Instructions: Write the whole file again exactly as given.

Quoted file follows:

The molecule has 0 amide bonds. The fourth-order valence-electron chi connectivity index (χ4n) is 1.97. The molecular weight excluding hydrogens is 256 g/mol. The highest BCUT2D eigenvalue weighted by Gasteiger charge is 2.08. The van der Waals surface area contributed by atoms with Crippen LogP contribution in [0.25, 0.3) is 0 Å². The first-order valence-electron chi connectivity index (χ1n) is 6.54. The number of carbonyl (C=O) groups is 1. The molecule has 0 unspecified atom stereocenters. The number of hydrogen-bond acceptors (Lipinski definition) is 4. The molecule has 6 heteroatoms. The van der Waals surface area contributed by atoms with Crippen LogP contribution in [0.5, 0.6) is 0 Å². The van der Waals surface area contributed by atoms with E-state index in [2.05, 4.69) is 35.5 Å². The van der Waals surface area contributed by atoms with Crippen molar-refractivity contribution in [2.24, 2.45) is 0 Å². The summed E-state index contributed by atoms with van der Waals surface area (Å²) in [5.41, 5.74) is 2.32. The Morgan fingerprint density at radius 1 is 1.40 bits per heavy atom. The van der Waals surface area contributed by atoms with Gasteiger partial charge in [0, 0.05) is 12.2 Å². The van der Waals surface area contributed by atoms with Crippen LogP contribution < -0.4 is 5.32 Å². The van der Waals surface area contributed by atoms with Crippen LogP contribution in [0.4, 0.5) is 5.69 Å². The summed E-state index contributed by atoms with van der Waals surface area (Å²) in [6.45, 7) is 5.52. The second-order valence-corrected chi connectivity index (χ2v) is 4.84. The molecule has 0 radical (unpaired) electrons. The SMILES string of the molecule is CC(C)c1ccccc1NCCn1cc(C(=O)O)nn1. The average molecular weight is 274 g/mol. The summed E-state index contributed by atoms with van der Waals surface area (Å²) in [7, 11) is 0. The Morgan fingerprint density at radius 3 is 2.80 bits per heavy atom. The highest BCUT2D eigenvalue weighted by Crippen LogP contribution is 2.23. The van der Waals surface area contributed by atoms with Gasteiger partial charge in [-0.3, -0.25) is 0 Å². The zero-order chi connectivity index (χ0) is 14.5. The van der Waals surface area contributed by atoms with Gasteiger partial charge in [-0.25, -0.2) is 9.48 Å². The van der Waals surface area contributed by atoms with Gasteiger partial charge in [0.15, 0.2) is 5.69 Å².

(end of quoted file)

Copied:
The molecule has 0 amide bonds. The fourth-order valence-electron chi connectivity index (χ4n) is 1.97. The molecular weight excluding hydrogens is 256 g/mol. The highest BCUT2D eigenvalue weighted by Gasteiger charge is 2.08. The van der Waals surface area contributed by atoms with Crippen LogP contribution in [0.25, 0.3) is 0 Å². The first-order valence-electron chi connectivity index (χ1n) is 6.54. The number of carbonyl (C=O) groups is 1. The molecule has 0 unspecified atom stereocenters. The number of hydrogen-bond acceptors (Lipinski definition) is 4. The molecule has 6 heteroatoms. The van der Waals surface area contributed by atoms with Crippen LogP contribution in [0.5, 0.6) is 0 Å². The van der Waals surface area contributed by atoms with E-state index in [2.05, 4.69) is 35.5 Å². The van der Waals surface area contributed by atoms with Crippen molar-refractivity contribution in [2.24, 2.45) is 0 Å². The summed E-state index contributed by atoms with van der Waals surface area (Å²) in [5.41, 5.74) is 2.32. The Morgan fingerprint density at radius 1 is 1.40 bits per heavy atom. The van der Waals surface area contributed by atoms with Gasteiger partial charge in [0, 0.05) is 12.2 Å². The van der Waals surface area contributed by atoms with Crippen LogP contribution < -0.4 is 5.32 Å². The van der Waals surface area contributed by atoms with Crippen LogP contribution in [0.4, 0.5) is 5.69 Å². The summed E-state index contributed by atoms with van der Waals surface area (Å²) in [6.45, 7) is 5.52. The second-order valence-corrected chi connectivity index (χ2v) is 4.84. The molecule has 0 radical (unpaired) electrons. The SMILES string of the molecule is CC(C)c1ccccc1NCCn1cc(C(=O)O)nn1. The average molecular weight is 274 g/mol. The summed E-state index contributed by atoms with van der Waals surface area (Å²) in [7, 11) is 0. The Morgan fingerprint density at radius 3 is 2.80 bits per heavy atom. The highest BCUT2D eigenvalue weighted by Crippen LogP contribution is 2.23. The van der Waals surface area contributed by atoms with Gasteiger partial charge in [-0.3, -0.25) is 0 Å². The zero-order chi connectivity index (χ0) is 14.5. The van der Waals surface area contributed by atoms with Gasteiger partial charge in [-0.25, -0.2) is 9.48 Å². The van der Waals surface area contributed by atoms with Gasteiger partial charge in [0.15, 0.2) is 5.69 Å².